Billboards and Messages
- Pages: 3
- Word count: 611
- Category: Message
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At first glance, what we just see is an old billboard advocating for a call to make the streets and homes safe by voting for a particular political party. Many of these billboards crop almost everywhere and in every conceivable place and location, selling anything from clothes to shops and eateries, perfume and ladies’ accessories to even babies clothing wear. But this billboard is of a different breed, if you will. It defers to a need to make voters aware of the dangers of criminality in the society, to influence the minds of the people to believe in a certain “propaganda” tool by a political party.
To get a more complete picture, or to put the billboard into context, we must first seek to understand when the billboard was made and to what audience it wanted to address. Again at first glance, we just see the billboard with a frightened white girl about to be attacked by a grown man, although the hands are all that we can see in the billboard. Then the running message of “Make our homes and streets SAFE!”, then the catch phrase “Vote Republican”. Pretty straightforward in its approach and message, right?
But we want to get the context of the billboard, and to do that, as stated earlier, we must, one, go to the time when the billboard was set-up. Two, we must know who the advertisement was trying to catch and address the message it’s trying convey. For good measure, we must also see why the billboard was composed in such a way by the creators of the board and the time or circumstances when it was made.
The first thing that tends to catch the people’s attention on the billboard is the graphic picture that is portrayed in the billboard. Why a white girl? The answer may lie in the fact that since the billboard is from the 1970’s and looks rather old and weather beaten, what may crop up in the persons’ mind is the billboard isn’t new, that is was put up earlier than the 70’s. Then the message that the choice of a white girl seems to cross into the racism issues rampant in the 1960’s. The 60’s were rife with the issue of racism and segregation, Malcolm X and the Nation of Islam. So it would seem that the message is a slur of sorts that only American whites are the subject of the advertisement and the target of the slant would be the African-American sector of society.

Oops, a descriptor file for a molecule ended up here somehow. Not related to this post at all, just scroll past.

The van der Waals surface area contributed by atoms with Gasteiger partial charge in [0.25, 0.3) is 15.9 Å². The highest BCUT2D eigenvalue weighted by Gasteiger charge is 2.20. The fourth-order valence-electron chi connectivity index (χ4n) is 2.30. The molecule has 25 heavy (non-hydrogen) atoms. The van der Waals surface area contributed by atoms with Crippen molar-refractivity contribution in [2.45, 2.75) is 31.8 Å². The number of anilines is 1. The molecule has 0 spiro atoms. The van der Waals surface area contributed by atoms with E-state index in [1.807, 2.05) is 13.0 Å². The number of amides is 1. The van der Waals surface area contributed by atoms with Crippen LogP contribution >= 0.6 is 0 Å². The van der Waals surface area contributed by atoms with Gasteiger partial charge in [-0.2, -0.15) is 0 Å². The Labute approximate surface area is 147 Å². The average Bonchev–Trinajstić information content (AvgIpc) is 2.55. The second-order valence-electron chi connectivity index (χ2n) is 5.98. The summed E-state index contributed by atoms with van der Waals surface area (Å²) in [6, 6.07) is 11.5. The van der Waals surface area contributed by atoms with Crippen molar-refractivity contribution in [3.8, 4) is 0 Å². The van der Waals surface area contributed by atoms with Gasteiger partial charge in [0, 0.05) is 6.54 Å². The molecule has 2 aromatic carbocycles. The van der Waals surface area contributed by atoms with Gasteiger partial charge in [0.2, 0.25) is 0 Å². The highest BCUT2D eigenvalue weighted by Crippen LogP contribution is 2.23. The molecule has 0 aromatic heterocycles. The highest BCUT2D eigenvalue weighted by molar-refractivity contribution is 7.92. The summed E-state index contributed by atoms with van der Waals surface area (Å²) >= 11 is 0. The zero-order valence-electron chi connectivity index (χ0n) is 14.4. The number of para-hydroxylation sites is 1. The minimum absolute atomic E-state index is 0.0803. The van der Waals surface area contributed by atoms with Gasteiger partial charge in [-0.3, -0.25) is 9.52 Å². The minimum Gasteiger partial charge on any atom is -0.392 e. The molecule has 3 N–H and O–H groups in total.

We can surmise then that the billboard was created in such a way that the voters can be swayed to vote for this particular group on the basis that they want to safeguard their homes and neighborhoods from nefarious elements. It would seem that the creators of the ad were thinking along the societal norms of the day, that the average white American is the only beneficiary of the probable vote of people who would support them, to the detriment of others that are not represented in the advertisement.
It cannot be ruled then that the billboard runs smack of a propaganda tool. It does not advocate any other benefit for the people other than if they vote for this group, they can be assured that they would protect them from these criminals. Sadly, the billboard doesn’t succeed in fostering a united front in terms of the citizenry being called to support their cause; what it does seem to promote is the face of a society that is scared of certain elements in it, albeit right or wrong.